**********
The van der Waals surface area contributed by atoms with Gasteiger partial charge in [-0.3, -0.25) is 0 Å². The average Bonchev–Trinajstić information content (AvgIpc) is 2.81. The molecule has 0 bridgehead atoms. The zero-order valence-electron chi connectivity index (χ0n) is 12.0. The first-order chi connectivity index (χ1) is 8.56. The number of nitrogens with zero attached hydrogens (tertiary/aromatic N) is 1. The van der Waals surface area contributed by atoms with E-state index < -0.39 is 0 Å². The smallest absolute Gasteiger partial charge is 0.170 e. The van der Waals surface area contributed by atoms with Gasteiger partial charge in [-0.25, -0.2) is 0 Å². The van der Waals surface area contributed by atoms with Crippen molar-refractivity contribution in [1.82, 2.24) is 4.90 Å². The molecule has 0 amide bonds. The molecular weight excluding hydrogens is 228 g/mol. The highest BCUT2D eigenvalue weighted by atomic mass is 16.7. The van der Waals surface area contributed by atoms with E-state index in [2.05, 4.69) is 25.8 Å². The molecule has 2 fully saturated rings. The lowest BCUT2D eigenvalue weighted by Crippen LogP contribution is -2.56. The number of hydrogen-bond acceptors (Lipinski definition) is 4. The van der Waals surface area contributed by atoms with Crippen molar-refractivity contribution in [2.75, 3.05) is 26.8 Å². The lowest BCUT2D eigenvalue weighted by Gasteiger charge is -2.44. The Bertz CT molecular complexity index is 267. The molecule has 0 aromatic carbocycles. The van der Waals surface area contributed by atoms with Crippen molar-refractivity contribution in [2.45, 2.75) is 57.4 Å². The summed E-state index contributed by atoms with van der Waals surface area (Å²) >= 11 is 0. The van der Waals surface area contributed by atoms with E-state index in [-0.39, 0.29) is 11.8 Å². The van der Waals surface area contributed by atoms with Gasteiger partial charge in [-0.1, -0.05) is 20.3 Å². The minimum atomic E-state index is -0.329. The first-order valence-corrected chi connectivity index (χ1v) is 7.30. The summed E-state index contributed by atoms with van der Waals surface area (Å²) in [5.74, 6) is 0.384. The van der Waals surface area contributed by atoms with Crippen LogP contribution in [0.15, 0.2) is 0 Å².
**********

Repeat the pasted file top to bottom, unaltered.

The van der Waals surface area contributed by atoms with Gasteiger partial charge in [-0.3, -0.25) is 0 Å². The average Bonchev–Trinajstić information content (AvgIpc) is 2.81. The molecule has 0 bridgehead atoms. The zero-order valence-electron chi connectivity index (χ0n) is 12.0. The first-order chi connectivity index (χ1) is 8.56. The number of nitrogens with zero attached hydrogens (tertiary/aromatic N) is 1. The van der Waals surface area contributed by atoms with E-state index < -0.39 is 0 Å². The smallest absolute Gasteiger partial charge is 0.170 e. The van der Waals surface area contributed by atoms with Gasteiger partial charge in [-0.25, -0.2) is 0 Å². The van der Waals surface area contributed by atoms with Crippen molar-refractivity contribution in [1.82, 2.24) is 4.90 Å². The molecule has 0 amide bonds. The molecular weight excluding hydrogens is 228 g/mol. The highest BCUT2D eigenvalue weighted by atomic mass is 16.7. The van der Waals surface area contributed by atoms with E-state index in [2.05, 4.69) is 25.8 Å². The molecule has 2 fully saturated rings. The lowest BCUT2D eigenvalue weighted by Crippen LogP contribution is -2.56. The number of hydrogen-bond acceptors (Lipinski definition) is 4. The van der Waals surface area contributed by atoms with Crippen molar-refractivity contribution in [2.75, 3.05) is 26.8 Å². The lowest BCUT2D eigenvalue weighted by Gasteiger charge is -2.44. The Bertz CT molecular complexity index is 267. The molecule has 0 aromatic carbocycles. The van der Waals surface area contributed by atoms with Crippen molar-refractivity contribution in [2.45, 2.75) is 57.4 Å². The summed E-state index contributed by atoms with van der Waals surface area (Å²) >= 11 is 0. The van der Waals surface area contributed by atoms with E-state index in [-0.39, 0.29) is 11.8 Å². The van der Waals surface area contributed by atoms with Gasteiger partial charge in [-0.1, -0.05) is 20.3 Å². The minimum atomic E-state index is -0.329. The first-order valence-corrected chi connectivity index (χ1v) is 7.30. The summed E-state index contributed by atoms with van der Waals surface area (Å²) in [5.74, 6) is 0.384. The van der Waals surface area contributed by atoms with Crippen LogP contribution in [0.15, 0.2) is 0 Å².